Landmarks in Psychology

Philppe Pinel unchains the "insane" in the Bicetre asylum in Paris, 1793.
(painting by Ch. Muller)

At Bicetre asylum, Pinel (1745-1816) not only removed the chains of the mentally ill, but he instituted a regimen which was free from the insensate bloodletting, purging, and dunking that were the common treatment of the day. In Pinel's treatise on mental alienation, Nosographie Philosophique, he classifies mental diseases according to symptoms, discusses many individual cases, and outlines the course of treatment, which was along the lines of diet, encouragement, and the least restrictive setting - in general, modern psychotherapy. The term "medico-philosophical" in the title of Pinel's book indicates his disagreement with the purely physical remedies in vogue at that time.

Mesmer (1733-1815) asserted the existence of a power, similar to magnetism, that excercises an extraordinary influence on the human body. This power he called "animal magnetism", and in 1775 he published an account of his discovery, claiming it had medicinal value. Mesmer successfully used his new system to cure patients. His technique received some support among members of the medical profession. In 1785 the French government was induced to appoint an investigative commision composed of physicians and scientists (one of its members was Benjamin Franklin). The committee's report was unfavorable to Mesmer's theory. Mesmer subsequently fell into disrepute and spent the rest of his life in obscurity. Since Mesmer's day, the subject has been elevated to that of scientific research. The mesmeric trance is today identified as hypnosis, and its value in the management of certain conditions has received widespread support.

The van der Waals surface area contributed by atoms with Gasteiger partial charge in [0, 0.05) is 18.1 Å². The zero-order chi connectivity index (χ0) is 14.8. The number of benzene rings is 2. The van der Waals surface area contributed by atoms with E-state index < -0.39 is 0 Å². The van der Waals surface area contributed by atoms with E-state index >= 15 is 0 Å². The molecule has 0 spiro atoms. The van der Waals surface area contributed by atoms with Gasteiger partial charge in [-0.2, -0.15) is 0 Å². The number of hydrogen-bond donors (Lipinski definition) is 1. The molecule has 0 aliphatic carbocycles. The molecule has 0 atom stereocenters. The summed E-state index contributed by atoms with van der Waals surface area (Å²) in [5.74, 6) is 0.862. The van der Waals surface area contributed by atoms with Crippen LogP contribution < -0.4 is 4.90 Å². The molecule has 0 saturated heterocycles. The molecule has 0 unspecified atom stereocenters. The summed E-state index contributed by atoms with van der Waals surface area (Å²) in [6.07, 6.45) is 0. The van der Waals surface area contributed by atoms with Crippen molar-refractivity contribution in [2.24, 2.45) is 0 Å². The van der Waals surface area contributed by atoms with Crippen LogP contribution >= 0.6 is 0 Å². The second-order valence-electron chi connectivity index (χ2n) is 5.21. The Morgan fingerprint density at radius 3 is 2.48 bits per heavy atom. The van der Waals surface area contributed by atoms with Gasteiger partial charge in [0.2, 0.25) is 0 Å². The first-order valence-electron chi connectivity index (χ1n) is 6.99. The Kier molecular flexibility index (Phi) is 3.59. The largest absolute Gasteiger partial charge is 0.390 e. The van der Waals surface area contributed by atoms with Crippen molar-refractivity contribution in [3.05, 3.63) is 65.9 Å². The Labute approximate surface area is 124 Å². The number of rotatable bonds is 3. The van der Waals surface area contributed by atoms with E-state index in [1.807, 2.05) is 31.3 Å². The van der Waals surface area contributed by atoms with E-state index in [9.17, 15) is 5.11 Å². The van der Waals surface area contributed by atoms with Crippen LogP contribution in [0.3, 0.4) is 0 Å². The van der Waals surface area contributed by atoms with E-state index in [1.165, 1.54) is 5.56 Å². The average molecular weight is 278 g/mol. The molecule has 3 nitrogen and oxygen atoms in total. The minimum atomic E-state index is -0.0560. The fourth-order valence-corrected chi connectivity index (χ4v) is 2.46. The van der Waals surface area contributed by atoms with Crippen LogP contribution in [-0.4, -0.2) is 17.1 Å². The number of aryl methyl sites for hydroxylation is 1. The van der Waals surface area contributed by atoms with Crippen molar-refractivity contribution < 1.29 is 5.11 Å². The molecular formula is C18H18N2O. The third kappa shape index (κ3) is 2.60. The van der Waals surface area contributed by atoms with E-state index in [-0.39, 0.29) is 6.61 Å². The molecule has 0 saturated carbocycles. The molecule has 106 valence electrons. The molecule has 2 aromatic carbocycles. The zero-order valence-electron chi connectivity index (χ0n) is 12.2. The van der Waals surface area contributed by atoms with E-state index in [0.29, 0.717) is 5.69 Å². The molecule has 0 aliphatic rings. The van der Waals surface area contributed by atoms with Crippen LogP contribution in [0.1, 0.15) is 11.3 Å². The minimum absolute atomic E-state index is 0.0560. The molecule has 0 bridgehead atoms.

Pavlov and his staff in their laboratory, 1897.

The greatest name in Russian physiology, which has influenced all the mental sciences, is that of Pavlov (1849-1936). His famous experiments on coditioned reflexs in dogs, revealing much new information on the process of digestion, earned him the Nobel Prize in 1904. The experiments were intended to demonstrate that no conscious process of mental association was needed to produce such responses, but that it took place on an unconscious level, like digestion itself. Pavlov's "reflexology" became the psychophysiological gospel in all USSR institutions of learning and was used, as most believe, in the"molding of the masses".Pavlov himself was far from committing himself to this purely rigid philosophy. He was opposed to Communism and because he lived in a time before Stalin had engaged in his ruthless purges, Pavlov enjoyed freedom and status. His major work is Conditioned Reflexes (1926; trans 1927). Pavlov had a substantial impact on the physiological behaviorist and behaviorism in general during the early 20th century

Landmarks of Psychology, part two

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